The first snow of the year made an appearance today, blanketing the world outside with the ghostly beauty of a whispered veil, as the fire roared, pressing freshly cut logs to the glowing bosom of its warming embrace and casting flickering shadows about the room. Christmas is a time for tortured and twee metaphor, that’s for sure, but it’s about much more than that. Above all else, perhaps, Christmas is a time for family.
It’s… The Binding of Isaac.
Alec: “Do you want me to die? yes/no.”
You utter bastard, McMillen. As if it wasn’t difficult enough to quit The Binding of Isaac as it is, and now you’ve got to guilt-trip me on the exit screen too? The Binding of Isaac is not a gentle game. It is a game of child mutation, faecal mounds and dead cats. It is a game where every enemy is a twisted distortion of the pink baby you’re controlling in his plip-plip-shooty quest to confront the forces of maternal, emotional and biblical darkness. It’s a game that’s a monstrously compulsive horror-cocktail of retro Flash shooters and perma-death dungeoneering.* It’s also the game I’ve played the most this year after Skyrim.
Funny thing is, I don’t feel guilty about that. I feel semi-guilty about how much time I put into becoming slightly better at crafting helmets and picking locks in Skyrim. I feel very guilty at my unhinged disappearance into the unforgiving bowels of Realm of the Mad God. My dozens of hours of Isaac, I’m fine with. Partly that’s because I still haven’t beaten the bloody thing, despite having found almost every item, unlocked all but one of the bonus characters and made it all the way to Mom more times than I count.
Yes, I’m rubbish: but it does mean there’s still a shining golden goal to aim for, and the game won’t lose its appeal until I’ve made it. Partly my lack of guilt and ennui is because Isaac is so clearly ripped raw from one man’s soul as well as being a very confident entertainment product. Visually, it seems so complete in both aesthetic and function, a single vision rather than a melange of several people’s ideas squeezed to fit around the mechanics. Despite all the poo gags and the fact it’s about shooting things and picking up hearts, it feels… worthy.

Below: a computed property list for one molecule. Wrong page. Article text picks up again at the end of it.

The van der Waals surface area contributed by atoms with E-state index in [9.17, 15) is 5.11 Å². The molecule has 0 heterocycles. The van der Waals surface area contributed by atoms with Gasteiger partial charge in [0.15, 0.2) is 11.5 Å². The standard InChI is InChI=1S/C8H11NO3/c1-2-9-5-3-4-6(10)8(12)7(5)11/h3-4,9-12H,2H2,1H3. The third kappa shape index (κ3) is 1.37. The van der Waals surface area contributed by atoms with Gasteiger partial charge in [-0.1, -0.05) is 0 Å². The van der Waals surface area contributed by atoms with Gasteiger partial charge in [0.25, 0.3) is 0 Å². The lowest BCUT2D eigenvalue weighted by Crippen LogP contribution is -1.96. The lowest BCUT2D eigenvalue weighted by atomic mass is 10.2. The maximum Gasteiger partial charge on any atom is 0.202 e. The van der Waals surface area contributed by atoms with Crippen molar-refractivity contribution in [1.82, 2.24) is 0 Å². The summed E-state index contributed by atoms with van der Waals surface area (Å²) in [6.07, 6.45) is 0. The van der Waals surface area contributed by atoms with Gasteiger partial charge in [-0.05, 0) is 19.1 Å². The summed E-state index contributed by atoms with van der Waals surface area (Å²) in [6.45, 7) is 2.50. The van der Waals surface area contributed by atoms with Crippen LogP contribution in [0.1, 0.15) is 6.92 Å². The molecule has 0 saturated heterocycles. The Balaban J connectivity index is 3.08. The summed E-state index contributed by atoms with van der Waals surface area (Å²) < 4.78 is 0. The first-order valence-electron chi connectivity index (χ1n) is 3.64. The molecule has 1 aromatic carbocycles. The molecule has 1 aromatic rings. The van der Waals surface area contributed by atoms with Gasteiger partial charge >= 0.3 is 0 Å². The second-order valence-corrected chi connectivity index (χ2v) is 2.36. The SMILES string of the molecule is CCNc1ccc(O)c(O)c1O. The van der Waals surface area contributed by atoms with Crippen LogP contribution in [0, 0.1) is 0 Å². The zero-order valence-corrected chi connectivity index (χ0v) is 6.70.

Mostly I play it cos I want to get all the stuff, though. There’s a lot of stuff. I want to get it all. One day, I will. Of all the games on this (not in any order apart from when it is) advent calendar, this is the one I most expect to still be playing come this time next year. There are three games that I’d nominate as my favourites of the year (I’m a dirty little polygamist in my gaming desires), and this is one of them. The others? Ah, that would be telling.
* The is it/isn’t it a roguelike or a roguelikelike or whatever debate is, for me, the most tedious games conversation of the year. Go and keep things in carefully numbered jars if you like, but please leave me to enjoy the game rather than try to impose your boringly meticulous cataloguing system on me.
Adam: If the Binding of Isaac was an arcade machine, I would have spent a fortune dropping coins into its slot. I sometimes like to imagine what the cabinet would have looked like as well. Intimidating and grotesque, I reckon. It’d probably have the world’s least desirable scratch n’ sniff panel on the front.
It’s a horrible little confection, not only in its narrative of attempted infanticide and triumphant matricide, but in its every detail. In the short time it takes to die or succeed, most of what happens on-screen involves flies, shit, disease, deformity, suffering, torture, Satanic ritual, dead cats, blood and piss. Plenty of people are put off by that, which is understandable, but I think the aesthetic actually matters.
Isaac is a game about growing stronger by surviving the worst of everything. Instead of toughening up with a new set of armour or a shiny sword, Isaac’s bruised protagonists become more damaged, demonised and disturbed. They are much abused and they must find a way to turn that to their advantage, either by turning to dark arts or by using the sticks, stones and words hurled at them to somehow become more resilient.
Ok, sure, it’s also a game about shooting piles of poo with streams of urine to see if they contain coins so it’s perhaps a bit much to argue for a greater meaning, but I’d rather acknowledge than ignore the allusive title and the occasional cleverness of the many powerups. I’m sure McMillen is trying to provoke and disgust, but that doesn’t mean that’s all he’s doing.
Of course, beyond any bum-baring, willy-waving shock tactics and keen commentaries on the nature of child development, he’s providing a huge dollop of entertainment. After playing for two days, I made the argument that Isaac is a game about imperfection, about attempting to succeed with the hand you’re given. There certainly is a randomness to it but the more I play, and talk to other people who are far better at the game than me, the more I realise that it’s possible to master this game.
I’ve had playthroughs when everything has gone against me – the wrong powers, for the wrong room with the wrong enemy placement. Times when all I have are coins and nothing worthwhile to spend them on and others when my most desired treasures are laid out on the floor of a shop and there hasn’t been a coin in sight. It’s not a fair game but it’s one in which practice does make more perfect.
The simplicity of a series of single-screen rooms randomly strung together also belies the masses of content, bolstered by the substantial Halloween update. I still haven’t collected everything and it’s one of those rare games that I don’t want to leave alone until I have. Arkham City may taunt me with the shockingly small percentage completion rating that finishing the story confers, but it’s to Isaac’s basement that I find myself returning more often, looking for fresh aberrations.